(Some might say that the asset would have witnessed “great” appreciation, but that is only in the very long term. In the first 3-4 years, the best resale value you can get for your Rs 70 lakh house would be around Rs 75-77 only. i.e To get an appreciation of Rs 5-7 lakh, you had to shell out Rs 23 lakh in the form of simple interest)

So, if home loan is your enemy, what should you do for a shelter?
Ok, now let’s keep aside all the above calculations and come back to what you have in hand. Since you had savings of Rs 12 lakh (which you were ready to pay as initial downpayment), let’s assume that itself is your cash asset now. And since you were ready to pay Rs 58K as EMI, plan to split it into Rs 24K & Rs 34K. Now go and get a house for rent. You can get a very good 3 BHK house for rent in Bengaluru for that Rs 24K/month. Best part about it is that you can get one close to your office, thereby reducing fuel expenses, commuting time/stress. And when you change companies, you can shift to another rented house near the new office, and so on.

Coming back to your plan, what do you have now? Rs 12 lakhs cash in hand, and Rs 34K recurring fund per month (the other 24K is for rent). Invest this into a diversified portfolio of mutual funds, equities, SIP etc. Even if the overall return rate is just 20% per annum (It can be 50% during boom time), your Rs 12 lakh would have become 30 lakh, and your Rs 34K recurring fund, when invested in SIP would grow to Rs 35 lakh. Total = Rs 65 lakh.
(or Rs 76 lakh if the overall return rate is 25% per annum)

20% is a very conservative figure. There have been mutual funds giving upto 35% annual returns (CAGR) over 15 year period as well.
I had compiled such list here:

So, in just 5 years, by avoiding a home loan & choosing a rented house near your office, you would have accumulated Rs 65 lakh (or Rs 75 lakh) by 2020!! What do you want to do in 2020? Move to another city? No problem. You do not have to worry about selling a house before relocating to another city. You want to start your own company? No problem. You can dive into it because you don’t have this heavy commitment of EMIs to a banker. Recession time? Don’t worry. Even if your company goes bankrupt and you become unemployed for a few months, the banks will not be behind your back, and nor would you have to worry about defaulting (and the bank confiscating & auctioning your house), because, you don’t have a home loan.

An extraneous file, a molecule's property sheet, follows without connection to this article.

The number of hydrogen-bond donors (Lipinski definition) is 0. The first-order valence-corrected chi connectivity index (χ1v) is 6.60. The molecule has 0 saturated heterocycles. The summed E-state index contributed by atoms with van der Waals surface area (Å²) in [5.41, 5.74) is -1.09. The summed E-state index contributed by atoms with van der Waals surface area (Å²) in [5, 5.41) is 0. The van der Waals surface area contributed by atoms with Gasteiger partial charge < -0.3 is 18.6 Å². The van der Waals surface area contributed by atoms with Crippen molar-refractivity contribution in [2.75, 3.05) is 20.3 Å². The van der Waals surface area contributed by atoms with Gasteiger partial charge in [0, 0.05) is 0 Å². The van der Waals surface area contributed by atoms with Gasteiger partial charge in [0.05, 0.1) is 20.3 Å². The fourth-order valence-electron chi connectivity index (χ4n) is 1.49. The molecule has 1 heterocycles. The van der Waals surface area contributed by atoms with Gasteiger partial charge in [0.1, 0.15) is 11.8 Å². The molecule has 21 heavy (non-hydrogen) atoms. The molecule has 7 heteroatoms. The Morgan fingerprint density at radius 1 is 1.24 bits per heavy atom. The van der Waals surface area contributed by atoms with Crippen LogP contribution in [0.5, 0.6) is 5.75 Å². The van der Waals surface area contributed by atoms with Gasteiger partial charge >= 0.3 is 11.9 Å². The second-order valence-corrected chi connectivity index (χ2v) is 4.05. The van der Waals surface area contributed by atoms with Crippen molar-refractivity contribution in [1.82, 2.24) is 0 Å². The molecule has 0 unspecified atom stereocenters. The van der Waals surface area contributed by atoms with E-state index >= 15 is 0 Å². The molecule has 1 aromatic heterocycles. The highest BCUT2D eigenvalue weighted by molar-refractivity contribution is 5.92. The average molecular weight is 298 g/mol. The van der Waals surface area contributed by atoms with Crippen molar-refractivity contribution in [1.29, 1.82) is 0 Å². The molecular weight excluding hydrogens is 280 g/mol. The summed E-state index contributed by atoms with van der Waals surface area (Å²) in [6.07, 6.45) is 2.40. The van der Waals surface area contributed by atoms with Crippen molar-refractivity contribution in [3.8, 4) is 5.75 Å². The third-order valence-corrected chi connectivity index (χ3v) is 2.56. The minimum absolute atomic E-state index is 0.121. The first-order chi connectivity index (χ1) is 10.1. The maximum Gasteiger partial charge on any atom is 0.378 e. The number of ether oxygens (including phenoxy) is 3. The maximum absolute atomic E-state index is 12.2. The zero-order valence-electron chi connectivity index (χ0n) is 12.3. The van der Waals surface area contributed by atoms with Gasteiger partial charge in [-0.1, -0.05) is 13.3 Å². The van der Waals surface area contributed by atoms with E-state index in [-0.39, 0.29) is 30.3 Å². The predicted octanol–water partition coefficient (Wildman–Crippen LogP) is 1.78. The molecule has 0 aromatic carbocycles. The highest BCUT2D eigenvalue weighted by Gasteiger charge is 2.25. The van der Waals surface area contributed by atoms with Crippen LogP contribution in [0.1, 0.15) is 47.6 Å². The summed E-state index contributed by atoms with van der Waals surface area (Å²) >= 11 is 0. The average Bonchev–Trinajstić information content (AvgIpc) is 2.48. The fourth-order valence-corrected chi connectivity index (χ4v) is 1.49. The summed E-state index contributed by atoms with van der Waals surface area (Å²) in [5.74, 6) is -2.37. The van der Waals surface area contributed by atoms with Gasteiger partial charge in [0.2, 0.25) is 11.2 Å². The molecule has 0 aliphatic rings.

In 2020, if you don’t want to do any of the above, but just buy a house, you will anyway have Rs 65 lakh (or Rs 75 lakh). Since Bengaluru is expanding in all directions, there is no dearth of land, and in 2020, you can still easily get a 3 BHK for Rs 70-75 lakh in an “upcoming” location. Or if you want in a better location, go for pre-launch project to avail better offer.

Live life bindaas. Don’t stifle your creativity, don’t create unnecessary stress and don’t imprison yourself for the rest of your life with a home loan.

Source – Internet